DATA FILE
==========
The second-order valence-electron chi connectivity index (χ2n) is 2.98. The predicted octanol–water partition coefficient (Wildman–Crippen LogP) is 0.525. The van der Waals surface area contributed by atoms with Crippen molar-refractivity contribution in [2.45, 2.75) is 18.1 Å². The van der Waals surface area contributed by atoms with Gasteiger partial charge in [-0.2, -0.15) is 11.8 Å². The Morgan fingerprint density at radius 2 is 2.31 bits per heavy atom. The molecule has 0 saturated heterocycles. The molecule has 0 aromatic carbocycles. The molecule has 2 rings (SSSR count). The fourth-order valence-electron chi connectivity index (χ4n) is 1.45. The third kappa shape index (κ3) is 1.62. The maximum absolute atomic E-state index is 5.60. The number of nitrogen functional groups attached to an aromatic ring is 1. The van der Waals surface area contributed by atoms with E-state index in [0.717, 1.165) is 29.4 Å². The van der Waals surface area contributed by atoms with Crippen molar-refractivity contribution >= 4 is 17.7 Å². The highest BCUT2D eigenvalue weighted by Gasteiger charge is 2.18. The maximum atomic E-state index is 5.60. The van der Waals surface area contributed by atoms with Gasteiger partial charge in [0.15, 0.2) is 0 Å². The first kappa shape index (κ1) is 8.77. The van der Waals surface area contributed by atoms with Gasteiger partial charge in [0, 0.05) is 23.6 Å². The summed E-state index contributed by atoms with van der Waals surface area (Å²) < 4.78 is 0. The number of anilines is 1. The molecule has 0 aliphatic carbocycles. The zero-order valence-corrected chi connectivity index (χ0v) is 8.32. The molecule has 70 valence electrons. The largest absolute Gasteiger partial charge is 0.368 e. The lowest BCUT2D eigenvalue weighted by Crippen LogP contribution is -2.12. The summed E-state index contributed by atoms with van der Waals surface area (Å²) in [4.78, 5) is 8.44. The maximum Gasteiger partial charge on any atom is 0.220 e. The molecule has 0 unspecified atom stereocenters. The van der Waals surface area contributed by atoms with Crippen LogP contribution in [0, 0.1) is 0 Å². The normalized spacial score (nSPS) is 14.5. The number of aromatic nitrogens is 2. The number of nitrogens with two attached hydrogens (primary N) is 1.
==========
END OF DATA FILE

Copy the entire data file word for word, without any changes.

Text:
The second-order valence-electron chi connectivity index (χ2n) is 2.98. The predicted octanol–water partition coefficient (Wildman–Crippen LogP) is 0.525. The van der Waals surface area contributed by atoms with Crippen molar-refractivity contribution in [2.45, 2.75) is 18.1 Å². The van der Waals surface area contributed by atoms with Gasteiger partial charge in [-0.2, -0.15) is 11.8 Å². The Morgan fingerprint density at radius 2 is 2.31 bits per heavy atom. The molecule has 0 saturated heterocycles. The molecule has 0 aromatic carbocycles. The molecule has 2 rings (SSSR count). The fourth-order valence-electron chi connectivity index (χ4n) is 1.45. The third kappa shape index (κ3) is 1.62. The maximum absolute atomic E-state index is 5.60. The number of nitrogen functional groups attached to an aromatic ring is 1. The van der Waals surface area contributed by atoms with E-state index in [0.717, 1.165) is 29.4 Å². The van der Waals surface area contributed by atoms with Crippen molar-refractivity contribution >= 4 is 17.7 Å². The highest BCUT2D eigenvalue weighted by Gasteiger charge is 2.18. The maximum atomic E-state index is 5.60. The van der Waals surface area contributed by atoms with Gasteiger partial charge in [0.15, 0.2) is 0 Å². The first kappa shape index (κ1) is 8.77. The van der Waals surface area contributed by atoms with Gasteiger partial charge in [0, 0.05) is 23.6 Å². The summed E-state index contributed by atoms with van der Waals surface area (Å²) < 4.78 is 0. The number of anilines is 1. The molecule has 0 aliphatic carbocycles. The zero-order valence-corrected chi connectivity index (χ0v) is 8.32. The molecule has 70 valence electrons. The largest absolute Gasteiger partial charge is 0.368 e. The lowest BCUT2D eigenvalue weighted by Crippen LogP contribution is -2.12. The summed E-state index contributed by atoms with van der Waals surface area (Å²) in [4.78, 5) is 8.44. The maximum Gasteiger partial charge on any atom is 0.220 e. The molecule has 0 unspecified atom stereocenters. The van der Waals surface area contributed by atoms with Crippen LogP contribution in [0, 0.1) is 0 Å². The normalized spacial score (nSPS) is 14.5. The number of aromatic nitrogens is 2. The number of nitrogens with two attached hydrogens (primary N) is 1.